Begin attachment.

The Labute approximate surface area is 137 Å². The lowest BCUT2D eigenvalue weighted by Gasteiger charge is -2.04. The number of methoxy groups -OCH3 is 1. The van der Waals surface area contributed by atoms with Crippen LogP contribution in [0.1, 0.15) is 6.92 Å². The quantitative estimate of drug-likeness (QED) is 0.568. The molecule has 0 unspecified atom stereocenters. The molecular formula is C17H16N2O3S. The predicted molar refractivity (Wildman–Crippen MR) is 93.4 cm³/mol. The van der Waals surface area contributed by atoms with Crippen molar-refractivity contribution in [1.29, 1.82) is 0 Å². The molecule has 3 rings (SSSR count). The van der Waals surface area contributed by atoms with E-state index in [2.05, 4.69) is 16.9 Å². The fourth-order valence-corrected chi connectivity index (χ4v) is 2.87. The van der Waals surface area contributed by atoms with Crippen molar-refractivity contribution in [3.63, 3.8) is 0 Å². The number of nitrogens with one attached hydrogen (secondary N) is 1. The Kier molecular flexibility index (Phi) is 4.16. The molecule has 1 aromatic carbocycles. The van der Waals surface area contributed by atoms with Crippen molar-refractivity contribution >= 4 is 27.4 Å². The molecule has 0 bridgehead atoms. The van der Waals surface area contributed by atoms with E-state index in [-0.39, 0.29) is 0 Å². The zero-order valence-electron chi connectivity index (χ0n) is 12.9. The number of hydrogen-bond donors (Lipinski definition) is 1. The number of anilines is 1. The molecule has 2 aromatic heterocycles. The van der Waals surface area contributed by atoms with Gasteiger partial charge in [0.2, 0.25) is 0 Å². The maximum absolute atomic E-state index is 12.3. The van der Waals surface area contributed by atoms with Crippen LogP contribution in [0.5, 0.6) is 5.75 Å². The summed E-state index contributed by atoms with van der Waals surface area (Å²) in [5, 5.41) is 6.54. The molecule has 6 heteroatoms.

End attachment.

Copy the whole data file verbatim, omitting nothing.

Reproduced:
The Labute approximate surface area is 137 Å². The lowest BCUT2D eigenvalue weighted by Gasteiger charge is -2.04. The number of methoxy groups -OCH3 is 1. The van der Waals surface area contributed by atoms with Crippen LogP contribution in [0.1, 0.15) is 6.92 Å². The quantitative estimate of drug-likeness (QED) is 0.568. The molecule has 0 unspecified atom stereocenters. The molecular formula is C17H16N2O3S. The predicted molar refractivity (Wildman–Crippen MR) is 93.4 cm³/mol. The van der Waals surface area contributed by atoms with Crippen molar-refractivity contribution in [1.29, 1.82) is 0 Å². The molecule has 3 rings (SSSR count). The van der Waals surface area contributed by atoms with E-state index in [2.05, 4.69) is 16.9 Å². The fourth-order valence-corrected chi connectivity index (χ4v) is 2.87. The van der Waals surface area contributed by atoms with Crippen molar-refractivity contribution in [3.63, 3.8) is 0 Å². The number of nitrogens with one attached hydrogen (secondary N) is 1. The Kier molecular flexibility index (Phi) is 4.16. The molecule has 1 aromatic carbocycles. The van der Waals surface area contributed by atoms with Crippen molar-refractivity contribution >= 4 is 27.4 Å². The molecule has 0 bridgehead atoms. The van der Waals surface area contributed by atoms with E-state index in [-0.39, 0.29) is 0 Å². The zero-order valence-electron chi connectivity index (χ0n) is 12.9. The number of hydrogen-bond donors (Lipinski definition) is 1. The number of anilines is 1. The molecule has 2 aromatic heterocycles. The van der Waals surface area contributed by atoms with Gasteiger partial charge in [0.2, 0.25) is 0 Å². The maximum absolute atomic E-state index is 12.3. The van der Waals surface area contributed by atoms with Crippen LogP contribution in [0.5, 0.6) is 5.75 Å². The summed E-state index contributed by atoms with van der Waals surface area (Å²) in [5, 5.41) is 6.54. The molecule has 6 heteroatoms.